The evil efforts of the Emigration Committee did not rest here ; finding male paupers were useless—finding free emigrants with families of children could not add to the Colonial balance sheet, another description of emigrants were recommended —free females ! It is scarcely necessary to repeat in what manner the cargoes of the Princess Royal and Strathfieldsay were made up—suffice to say, the cargo of the Boadicea is similar to the two former in every respect, save the age of the victims ! Faithful accounts from hence of the distress of the females who were deluded here, had no doubt reached home, or at least suffi-ciently so to make women of riper years and good character hesitate before they undertook so perilous a voyage; no doubt, thence it was that the purveyors of these cargoes had recourse to children to fill up their white slave ships, the infant mind being more easily led than that of the adult. So young—so unexperienced, are some of the imported infants, that we understand that about fifty have been sent to the Orphan School !

Thus do we find, that through the im-becility of our Emigration Committee, not only veterans have been deceived, but the very children of the Poor-houses and Orphan Schools in Great Britain have been poured upon the resources of this—" Colonel Arthur's prosperous" Colony. The children from the Alms-houses in the Mother Country have been transfered to the Poor-houses of this distressed and starving Colony—what next may be ex-pected ?—what may not be expected from men who could blindly leadon the Co-lonists to ruin, and bring the unoffend-ing infant of the Mother Country to polu-tion and famine, in a Colony sixteen thou-sand miles from Home—from whence they never can return to tell the tale of misery, which those who have already gone before them point out as certain to be the result ?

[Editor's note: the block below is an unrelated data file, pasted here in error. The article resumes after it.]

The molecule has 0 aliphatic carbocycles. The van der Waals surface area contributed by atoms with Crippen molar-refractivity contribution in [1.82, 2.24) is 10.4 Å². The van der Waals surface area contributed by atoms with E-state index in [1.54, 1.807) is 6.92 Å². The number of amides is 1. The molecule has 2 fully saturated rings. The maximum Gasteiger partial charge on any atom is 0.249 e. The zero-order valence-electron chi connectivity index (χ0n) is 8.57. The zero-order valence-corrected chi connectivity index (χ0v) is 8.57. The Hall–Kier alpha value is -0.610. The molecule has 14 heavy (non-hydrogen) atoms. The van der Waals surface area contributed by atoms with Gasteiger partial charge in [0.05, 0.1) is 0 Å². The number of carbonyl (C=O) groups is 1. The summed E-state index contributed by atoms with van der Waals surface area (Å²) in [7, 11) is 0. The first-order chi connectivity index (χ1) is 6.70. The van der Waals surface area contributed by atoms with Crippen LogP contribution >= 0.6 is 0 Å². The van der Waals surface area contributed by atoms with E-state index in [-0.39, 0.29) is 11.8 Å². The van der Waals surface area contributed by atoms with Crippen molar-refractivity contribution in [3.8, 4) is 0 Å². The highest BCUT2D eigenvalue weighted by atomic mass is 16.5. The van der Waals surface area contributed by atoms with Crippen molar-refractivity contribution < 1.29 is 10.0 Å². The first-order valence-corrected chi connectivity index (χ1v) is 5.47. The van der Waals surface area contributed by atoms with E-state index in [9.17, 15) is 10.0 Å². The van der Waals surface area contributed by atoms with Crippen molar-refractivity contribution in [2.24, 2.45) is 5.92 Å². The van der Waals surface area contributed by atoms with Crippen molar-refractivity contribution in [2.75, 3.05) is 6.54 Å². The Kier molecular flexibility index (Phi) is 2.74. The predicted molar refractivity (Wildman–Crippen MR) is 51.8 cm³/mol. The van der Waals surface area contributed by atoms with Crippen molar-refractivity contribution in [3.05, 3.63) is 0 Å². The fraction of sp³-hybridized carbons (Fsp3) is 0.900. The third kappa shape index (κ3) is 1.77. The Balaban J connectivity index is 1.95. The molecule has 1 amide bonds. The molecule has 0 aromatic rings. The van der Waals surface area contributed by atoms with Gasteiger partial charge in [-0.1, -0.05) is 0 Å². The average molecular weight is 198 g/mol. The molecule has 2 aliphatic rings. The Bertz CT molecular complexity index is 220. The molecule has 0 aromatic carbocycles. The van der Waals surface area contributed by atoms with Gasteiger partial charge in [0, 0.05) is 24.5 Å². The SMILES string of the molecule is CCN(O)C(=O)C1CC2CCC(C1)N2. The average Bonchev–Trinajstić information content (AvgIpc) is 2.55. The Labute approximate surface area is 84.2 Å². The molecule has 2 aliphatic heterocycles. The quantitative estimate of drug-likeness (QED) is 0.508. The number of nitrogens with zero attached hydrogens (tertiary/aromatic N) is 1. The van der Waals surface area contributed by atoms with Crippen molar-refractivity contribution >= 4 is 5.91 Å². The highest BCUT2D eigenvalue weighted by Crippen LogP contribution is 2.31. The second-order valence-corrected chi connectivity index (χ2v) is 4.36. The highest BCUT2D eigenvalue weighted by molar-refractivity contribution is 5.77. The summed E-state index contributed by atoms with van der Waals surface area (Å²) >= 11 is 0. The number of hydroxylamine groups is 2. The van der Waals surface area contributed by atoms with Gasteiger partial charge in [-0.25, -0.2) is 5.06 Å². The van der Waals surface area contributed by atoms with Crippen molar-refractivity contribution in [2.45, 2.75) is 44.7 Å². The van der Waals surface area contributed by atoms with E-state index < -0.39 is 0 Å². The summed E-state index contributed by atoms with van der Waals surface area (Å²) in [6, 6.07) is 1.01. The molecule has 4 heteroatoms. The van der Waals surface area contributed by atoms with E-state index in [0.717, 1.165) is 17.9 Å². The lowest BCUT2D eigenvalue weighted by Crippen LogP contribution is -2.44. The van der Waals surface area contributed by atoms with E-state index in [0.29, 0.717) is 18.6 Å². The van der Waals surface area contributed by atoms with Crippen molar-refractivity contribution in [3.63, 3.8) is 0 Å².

It is but justice to observe, that the landing of these poor deluded creatures from the Boadicea was better attended to than was the disembarkation of those by the Strathfieldsay ; the hour at which the landing took place precluded the probability of such disgusting scenes as took place on the landing of the women per the Strathfield say — nay, rather more decorous behaviour has been manifested towards these poor creatures since their arrival, than was the case formerly on similar oc-cassions ; perhaps, the very dregs of so-ciety—the most wicked of the prisoners, compassionate the situation of the women who have arrived at such a place, and at such a time !

(From the COLONIAL TIMES in the Colonial Times (Hobart, Tas. : 1828 - 1857) of Tuesday 9 February 1836, Page 4. at: https://trove.nla.gov.au/newspaper/article/8648882 )


THE Female Emigration Committee have set to work a portion of the British Press, to laud up their exertions. Scarcely a single October paper has reached us, but what contains some allusion to the proceedings of these worse than slave dealers. In the Hampshire Telegraph of the 6th Oct., we read that